Having come to this conclusion, we turned to the “structured analogies” method to forecast the likely outcomes of the warming alarmist movement. In our ongoing study we have, to date, identified 26 similar historical alarmist movements. None of the forecasts behind the analogous alarms proved correct. Twenty-five alarms involved calls for government intervention and the government imposed regulations in 23. None of the 23 interventions was effective and harm was caused by 20 of them.
Our findings on the scientific evidence related to global warming forecasts lead to the following recommendations:
1. End government funding for climate change research.
2. End government funding for research predicated on global warming (e.g., alternative energy; CO2 reduction; habitat loss).
3. End government programs and repeal regulations predicated on global warming.
4. End government support for organizations that lobby or campaign predicated on global warming.
In response to a Wall Street Journal op-ed by Bjorn Lomborg, Scott Armstrong, Kesten Green, and Willie Soon wrote the following letter questioning Lomborg’s poorly-justified advocacy.
“Let’s Deal in Science and Facts” – A letter to the Wall Street Journal
Bjorn Lomborg (“Can Anything Serious Happen in Cancun?”, op-ed, Nov. 12) claims that government spending on global warming policies is wasted, but he assumes that global warming caused by carbon dioxide is a fact. It is not. We base this statement not on the opinions of 31,000 American scientists who signed a public statement rejecting this warming hypothesis (the “Oregon Petition”), but rather because the forecasts of global warming were derived from faulty procedures.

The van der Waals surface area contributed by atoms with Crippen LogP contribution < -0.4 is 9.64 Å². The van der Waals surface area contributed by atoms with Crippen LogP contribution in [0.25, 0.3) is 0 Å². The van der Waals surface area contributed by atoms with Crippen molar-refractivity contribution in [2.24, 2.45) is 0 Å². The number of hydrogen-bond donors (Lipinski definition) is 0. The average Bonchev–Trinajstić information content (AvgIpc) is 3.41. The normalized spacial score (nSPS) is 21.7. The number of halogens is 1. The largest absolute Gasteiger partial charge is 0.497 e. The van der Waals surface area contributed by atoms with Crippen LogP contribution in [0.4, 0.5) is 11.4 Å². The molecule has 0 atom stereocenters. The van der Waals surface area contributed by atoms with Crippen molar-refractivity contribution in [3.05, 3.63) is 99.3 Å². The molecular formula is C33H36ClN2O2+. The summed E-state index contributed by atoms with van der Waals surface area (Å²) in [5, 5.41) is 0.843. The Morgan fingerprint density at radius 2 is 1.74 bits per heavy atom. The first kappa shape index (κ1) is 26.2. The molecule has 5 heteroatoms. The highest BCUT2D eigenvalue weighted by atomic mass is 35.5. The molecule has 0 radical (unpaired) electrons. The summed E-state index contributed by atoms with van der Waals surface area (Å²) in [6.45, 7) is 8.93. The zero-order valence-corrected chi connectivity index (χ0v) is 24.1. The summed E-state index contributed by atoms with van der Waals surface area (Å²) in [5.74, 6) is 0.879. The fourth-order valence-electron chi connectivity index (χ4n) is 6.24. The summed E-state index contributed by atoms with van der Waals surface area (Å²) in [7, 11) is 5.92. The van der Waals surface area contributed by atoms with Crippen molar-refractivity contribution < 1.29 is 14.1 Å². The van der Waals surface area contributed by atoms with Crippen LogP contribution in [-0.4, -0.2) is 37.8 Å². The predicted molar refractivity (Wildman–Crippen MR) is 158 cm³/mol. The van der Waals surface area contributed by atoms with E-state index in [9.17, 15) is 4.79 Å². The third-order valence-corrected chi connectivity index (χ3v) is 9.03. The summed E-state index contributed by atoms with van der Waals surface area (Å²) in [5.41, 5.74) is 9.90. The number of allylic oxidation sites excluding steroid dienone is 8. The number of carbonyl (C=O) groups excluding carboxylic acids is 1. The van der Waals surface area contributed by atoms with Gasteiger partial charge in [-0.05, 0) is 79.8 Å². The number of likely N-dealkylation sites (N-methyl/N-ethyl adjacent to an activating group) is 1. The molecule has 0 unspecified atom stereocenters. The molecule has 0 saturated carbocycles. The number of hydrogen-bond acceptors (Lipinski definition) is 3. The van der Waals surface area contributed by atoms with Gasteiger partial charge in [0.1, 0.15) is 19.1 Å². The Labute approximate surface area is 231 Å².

We published a peer-reviewed paper showing that the forecasting procedures used by the U.N.’s Intergovernmental Panel on Climate Change violated 72 of 89 relevant principles (e.g., “provide full disclosure of methods”). The IPCC has been unable to explain why it violated such principles. In response, we developed a model that follows the principles. Because the climate is complex and poorly understood, our model predicts that global average temperatures will not change.
In testing the models on global temperature data since 1850, we found that the long-range (91-to-100-years ahead) forecast errors from the IPCC’s projection were 12 times larger than the errors from our simple model.
Mr. Lomborg concludes there are better ways for governments to spend the funds devoted to global warming. We suggest this money should instead be returned to taxpayers.
J. Scott Armstrong, Kesten C. Green. Willie Soon.
See the letter on the WSJ site here.
In his talk on March 9, 2009 at the International Climate Change Conference in New York City, Wharton Professor J. Scott Armstrong will announce the launch of a prediction market on the outcome of the „Climate Bet‟ he proposed to Mr. Gore in 2007. Prediction markets are a structured scientific approach to eliciting and summarizing peoples‟ opinions. The Climate Bet prediction market is part of a project led by Andreas Graefe, a researcher at the Karlsruhe Institute of Technology (KIT) in Germany, to examine the use of prediction markets for controversial public policy issues. Are prediction markets useful in aiding the democratic process? Read the rest of this entry »